We never knew our maternal grandfather, but throughout our childhood, we felt his presence. From the stories narrated to us by our mother, we knew that he was a strict disciplinarian and he had raised his eight children with an iron hand. He rarely spanked them or raised his voice to enforce his will, but he laid down a list of common sense rules that became the dictum by which his family lived.
Those rules were simple: Complete the task given to you or the one you have undertaken irrespective of how irksome it is; respect each other’s property — however small and inconsequential it may seem; neither borrow nor lend in order to make a splash or appear wealthier than one actually is; learn to live within one’s means; shun self-praise, reserve one’s judgement, especially in public, and refrain from spouting all the stray thoughts that jump into your head — especially the derogatory and unkind ones.
These and several other such homilies (which, we realised much later in life, came largely from Polonius’ advice to his son in Shakespeare’s Hamlet) enabled his large household to live amicably within the confines of a small house and also live amicably with friends and neighbours and acquaintances.
Chores were allotted and rotated, everyone learnt to value their few possessions and not meddle with those of their siblings; they also learnt to appreciate and admire — but not envy — the things and the qualities of those around them.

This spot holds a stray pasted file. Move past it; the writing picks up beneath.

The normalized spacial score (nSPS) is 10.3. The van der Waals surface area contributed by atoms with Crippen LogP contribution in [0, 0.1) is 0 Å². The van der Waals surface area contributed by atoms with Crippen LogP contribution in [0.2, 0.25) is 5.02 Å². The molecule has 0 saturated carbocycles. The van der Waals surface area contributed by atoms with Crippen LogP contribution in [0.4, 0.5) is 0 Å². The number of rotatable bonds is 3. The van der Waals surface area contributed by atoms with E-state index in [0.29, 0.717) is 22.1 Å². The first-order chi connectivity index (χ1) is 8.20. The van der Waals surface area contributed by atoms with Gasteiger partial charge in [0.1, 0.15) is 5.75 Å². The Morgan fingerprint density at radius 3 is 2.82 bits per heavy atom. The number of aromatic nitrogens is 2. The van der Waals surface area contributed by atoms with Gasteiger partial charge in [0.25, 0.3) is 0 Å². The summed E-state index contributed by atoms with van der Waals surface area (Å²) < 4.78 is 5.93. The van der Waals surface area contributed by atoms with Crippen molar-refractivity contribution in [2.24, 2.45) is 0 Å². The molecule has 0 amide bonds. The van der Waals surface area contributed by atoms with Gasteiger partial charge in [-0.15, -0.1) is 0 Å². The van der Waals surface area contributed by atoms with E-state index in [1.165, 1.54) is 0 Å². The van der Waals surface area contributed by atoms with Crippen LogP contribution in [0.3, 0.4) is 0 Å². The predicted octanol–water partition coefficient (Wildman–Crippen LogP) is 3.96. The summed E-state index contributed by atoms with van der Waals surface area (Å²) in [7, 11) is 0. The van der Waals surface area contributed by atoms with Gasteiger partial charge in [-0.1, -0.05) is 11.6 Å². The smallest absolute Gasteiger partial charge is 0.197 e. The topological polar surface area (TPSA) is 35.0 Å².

In time, they went out into the world with these lessons ingrained into their psyches — and they spread the word.
Of course, when I was young, I chafed at all the “good sense” that I heard and wondered why I was subject not only to strict discipline in school, but also to a formidable list of do’s and don’ts at home.
Thus, homework could not be done in two sessions — a little bit before we went out to play and the rest when we were half-asleep, nodding off over our books and doing an awful job of memorising or adding and subtracting. No, we had to get it over and done with when we were fresh from school with the teacher’s words still ringing in our ears.
It was the same with those dull tasks like chopping vegetables and cleaning rice. The job had to be done — and done well. (I suspect that Mother added some rules of her own, picked up as she went through life: Clean up the mess you create, don’t expect someone else to do the chore you don’t like doing, and so on, in that vein.)
In all truth, we were luckier than Mother and her siblings had been. We rarely felt the edge of a stick or the back of a brush and enforcement of the various rules and regulations was more by word of mouth than by threat of fire and brimstone. (Still, we chafed under the assumption that being told once was enough. What about a bit of bargaining, we thought: “We’ll clear up — and you let us join our friends for a movie” ...)
But our grandfather’s children had not learnt how to bargain — and they didn’t believe in cajoling and coaxing anyone into realisation and acceptance of responsibilities at home and at work.
I wonder what grandfather would have felt if he were around today to witness our self-praise and self-promotion or listen to us air our judgements and opinions in a barrage of tweets to all and sundry, up and down the chain of command. What would he have thought of the concept of “retail therapy” and acquisition of clothes, shoes and accessories way beyond our requirements, and most of all, the “enjoy now, pay later” concept with instalment plans for holidays.